“I saw the train coming out of the bend at great speed and then there was a big noise,” one eyewitness who lives beside the train line, Consuelo Domingues, told The Associated Press. “… Then everybody tried to get out of the train.”

The Interior Ministry raised the death toll to 80 in what was Spain’s deadliest train wreck in four decades. The Galician government said 94 others remained hospitalized in six regional hospitals, 31 of them — including four children — in critical condition.

A State Department official confirmed to CBS News Thursday afternoon that one U.S. citizen died and five other Americans were injured in Wednesday’s crash. The official provided no other details except to say that those numbers might change with new information.

“Today the American people grieve with our Spanish friends, who are in our thoughts and prayers,” President Obama said in a statement.

One American survivor has sent a message from a hospital saying he’s OK, CBS News correspondent Mark Phillips reported on “CBS This Morning” Thursday.

Another, however, was not so lucky. Roberto Fariza of Houston, Texas, said his wife was in critical condition. They were both passengers on the train.

“She got hurt very bad her scalp was all like that — flipped over — and she was bleeding out of her mouth and out of her ears, and she was conscious though…she knew what happened,” Fariza said of his wife on “CBS Evening News”.

In the morning, Prime Minister Mariano Rajoy, a native of Santiago de Compostela, toured the crash scene alongside rescue workers and went to a nearby hospital to visit those wounded and their families. In the evening Spain’s head of state, King Carlos, and Queen Sofia went to the same hospital, dressed in funereal black.

“For a native of Santiago, like me, this is the saddest day,” said Rajoy, who declared Spain would observe a three-day period of mourning. He said judicial authorities and the Public Works Ministry had launched parallel investigations into what caused the crash.

Santiago officials had been preparing for the city’s internationally celebrated Catholic festival Thursday but canceled it and took control of the city’s main indoor sports arena to use as a makeshift morgue. There, relatives of the dead could be seen sobbing and embracing each other.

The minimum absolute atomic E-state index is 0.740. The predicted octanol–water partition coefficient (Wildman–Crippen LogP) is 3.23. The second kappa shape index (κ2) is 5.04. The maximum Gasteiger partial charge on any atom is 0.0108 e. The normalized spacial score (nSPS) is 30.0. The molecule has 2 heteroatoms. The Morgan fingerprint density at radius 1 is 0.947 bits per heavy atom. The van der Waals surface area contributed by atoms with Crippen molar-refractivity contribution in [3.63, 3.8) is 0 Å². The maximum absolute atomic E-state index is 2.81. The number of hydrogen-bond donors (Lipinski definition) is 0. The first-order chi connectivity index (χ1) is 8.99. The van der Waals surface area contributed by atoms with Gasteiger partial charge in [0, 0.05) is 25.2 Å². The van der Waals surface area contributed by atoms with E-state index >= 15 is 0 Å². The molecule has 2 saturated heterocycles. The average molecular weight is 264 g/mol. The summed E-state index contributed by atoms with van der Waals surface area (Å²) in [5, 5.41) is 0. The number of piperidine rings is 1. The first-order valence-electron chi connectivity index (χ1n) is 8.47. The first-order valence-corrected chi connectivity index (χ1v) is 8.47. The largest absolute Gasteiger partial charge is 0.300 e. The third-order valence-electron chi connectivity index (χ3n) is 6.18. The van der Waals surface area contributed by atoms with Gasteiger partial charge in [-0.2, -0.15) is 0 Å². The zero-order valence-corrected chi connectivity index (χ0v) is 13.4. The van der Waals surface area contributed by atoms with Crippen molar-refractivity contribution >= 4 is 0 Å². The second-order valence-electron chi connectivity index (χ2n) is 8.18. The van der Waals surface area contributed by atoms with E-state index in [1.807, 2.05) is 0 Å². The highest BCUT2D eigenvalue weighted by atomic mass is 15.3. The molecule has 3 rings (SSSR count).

The Interior Ministry, responsible for law and order, ruled out terrorism as a cause.

While sections of the Spanish press pointed an accusatory finger at the train driver, Spanish authorities and railway safety experts cautioned that a fault in systems designed to keep trains traveling at safe speeds could be to blame.

It was Spain’s deadliest train accident since 1972, when a train collided with a bus in southwest Spain, killing 86 people and injuring 112.

“July 24 will no longer be the eve of a day of celebration but rather one commemorating one of the saddest days in the history of Galicia,” said Alberto Nunez Feijoo, regional president of Galicia. Santiago de Compostela is its capital.

The accident created a scene that was “Dante-esque,” Feijoo said. He said Galicia would observe seven days of mourning.

Rescue workers spent the night searching through smashed carriages alongside the tracks.

As dawn broke, cranes brought to the scene were used to lift the carriages away from the tracks. Rescue workers collected passengers’ scattered luggage and loaded it into a truck next to the tracks.

Rescuers described a scene of horror immediately after the crash. Smoke billowed from at least one carriage that had caught fire, while another had been torn into two parts.

Residents of the residential neighborhood closest to the rail line struggled to help victims out of the toppled cars. Some passengers were pulled out of broken windows. Television images showed one man atop a carriage lying on its side, using a pickaxe to try to smash through a window. Other rescuers used rocks to try to free survivors from the fiery wreckage.

Nearby, rescue workers lined up bodies covered in blankets alongside the tracks.

Renfe said the crash happened at 8:41 p.m. (2:41 p.m. ET) about 2.5 miles south of Santiago de Compostela.

Renfe said it and Adif, which manages tracks, signals and other railway infrastructure, were cooperating with a judge appointed to investigate the accident.

It was the world’s third major rail accident this month.

On July 12, six people were killed and nearly 200 were injured when four cars of a passenger train derailed south of Paris.

On July 6, 72 cars carrying crude oil derailed in Lac-Megantic, Ontario, setting off explosions and fires that killed 47 people.

Catholic pilgrims converge on Santiago de Compostela annually to celebrate a festival honoring St. James, a disciple of Jesus whose remains are said to rest in a shrine. The city is the main gathering point for those who reach the end of the El Camino de Santiago pilgrimage route that has drawn Christians since the Middle Ages.